The Minnesota State Senate District 20 recount begins Wednesday, November 28 in those counties that make up the Senate district. Rice County will be the site of the first recount, beginning at 8:30am on Wednesday morning. LeSueur County will do its recount on Thursday, November 29, and Scott County will finish up on Friday morning. Each county will finish their recounts the same day they start. We should know the results of the 3 county recounts by noon on Friday, Nov. 30.
Every person 18 years of age or older who is a United States citizen residing in the State of Minnesota for more than 20 days prior to an election has a constitutional right to vote. It is imperative that those observing the recount keep in mind that we are protecting a constitutional right that each citizen and qualified voter has in this state. Nothing is more important to a democratic system of government.
The notion that the state ultimately must respect the intent of the voter is derived from this constitutional right of the voter. A voter exercising his or her elective franchise has a right to express their choice. Having a vote on a ballot count need not depend on exactly following the rules or format that a state legislature, Secretary of State, or some election official prescribes. Hence, the touchstone and the biggest factor of voting in Minnesota is that if the voter intends to vote for a candidate, that intent will be honored.
The Minnesota State Canvassing Board met today, November 27, certifying the results of the November 6 election across the nation and state. That certification also triggered the automatic recount since the Senate District 20 race ended within the one half of one percent difference in the final vote tally. The uncertified Election Day results: Kevin Dahle: 20, 628 votes or 50.03%. Mike Dudley: 20,550 votes or 49.84%.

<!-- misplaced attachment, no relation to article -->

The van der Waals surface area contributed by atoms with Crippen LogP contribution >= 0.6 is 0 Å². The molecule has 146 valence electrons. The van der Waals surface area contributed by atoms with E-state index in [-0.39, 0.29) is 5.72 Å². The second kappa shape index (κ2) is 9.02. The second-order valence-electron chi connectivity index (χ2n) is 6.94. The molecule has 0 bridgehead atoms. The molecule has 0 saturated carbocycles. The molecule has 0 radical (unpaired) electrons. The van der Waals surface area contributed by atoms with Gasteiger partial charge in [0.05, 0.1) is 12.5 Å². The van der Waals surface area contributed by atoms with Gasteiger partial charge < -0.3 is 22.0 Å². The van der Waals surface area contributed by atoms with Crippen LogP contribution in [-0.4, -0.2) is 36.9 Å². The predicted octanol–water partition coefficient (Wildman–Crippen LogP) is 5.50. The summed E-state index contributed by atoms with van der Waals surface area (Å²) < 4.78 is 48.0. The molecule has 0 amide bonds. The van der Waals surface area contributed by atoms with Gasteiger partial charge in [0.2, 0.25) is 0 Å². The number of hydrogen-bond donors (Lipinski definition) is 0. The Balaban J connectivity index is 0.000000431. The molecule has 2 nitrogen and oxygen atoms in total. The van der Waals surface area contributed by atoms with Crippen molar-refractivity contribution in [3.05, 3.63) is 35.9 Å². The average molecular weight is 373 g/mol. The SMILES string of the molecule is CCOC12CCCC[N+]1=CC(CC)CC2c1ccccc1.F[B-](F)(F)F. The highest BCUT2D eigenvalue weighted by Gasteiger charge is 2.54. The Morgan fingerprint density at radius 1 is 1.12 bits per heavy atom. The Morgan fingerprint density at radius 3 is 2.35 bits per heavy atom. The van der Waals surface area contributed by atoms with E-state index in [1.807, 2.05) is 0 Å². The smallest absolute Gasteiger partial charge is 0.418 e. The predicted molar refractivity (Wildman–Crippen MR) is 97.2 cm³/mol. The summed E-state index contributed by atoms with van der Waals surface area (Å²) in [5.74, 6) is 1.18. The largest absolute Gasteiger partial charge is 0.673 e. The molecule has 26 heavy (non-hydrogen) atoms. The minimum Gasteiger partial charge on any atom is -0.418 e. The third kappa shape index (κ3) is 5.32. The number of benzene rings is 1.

The County Auditor acts as the chief Recount official in the counties represented in the Senate District. Each ballot box, sealed since election night, contains ballots, envelopes, voter registration sign in sheets, lists for absentee ballot voters, and the “tape” from the night of the election for optical scan counting equipment and other materials used on Election Day. The Recount official will begin by opening the boxes, reviewing the summary statements and comparing them to the numbers on the tape.
The 41,000 plus ballots are then counted precinct by precinct. At each table there will be a Recount official and a re-counter for each candidate. The Recount official will open the sealed envelopes containing the ballots and recount them by hand. The Recount official begins by assembling ballots for Dahle, Dudley, other write-ins, blank ballots, and defective ballots. It is during this time that any ballots may be challenged by observers from either candidate. Challenges may not be automatic or frivolous and the challenger must state a basis for the challenge. Those ballots that are challenged will be marked by the Recount official indicating the precinct number where the ballot is from, the name of the person challenging the ballot and the basis of the challenge. Eventually, all challenged ballots will be forwarded to the State Canvassing Board (SCB). The final fate of the challenged ballots will be made by the SCB at their meeting in December.
After the Franken-Coleman recount, the Emmer-Dayton recount, both statewide recounts involving millions of votes, we learned the importance of having a voting system in place that is based on efficiency and integrity. We also learned, once again, how important every vote is in determining who will represent us at all levels of government. Our system of choosing a representative government, a republic works. We are confident that this recount will reaffirm that principle.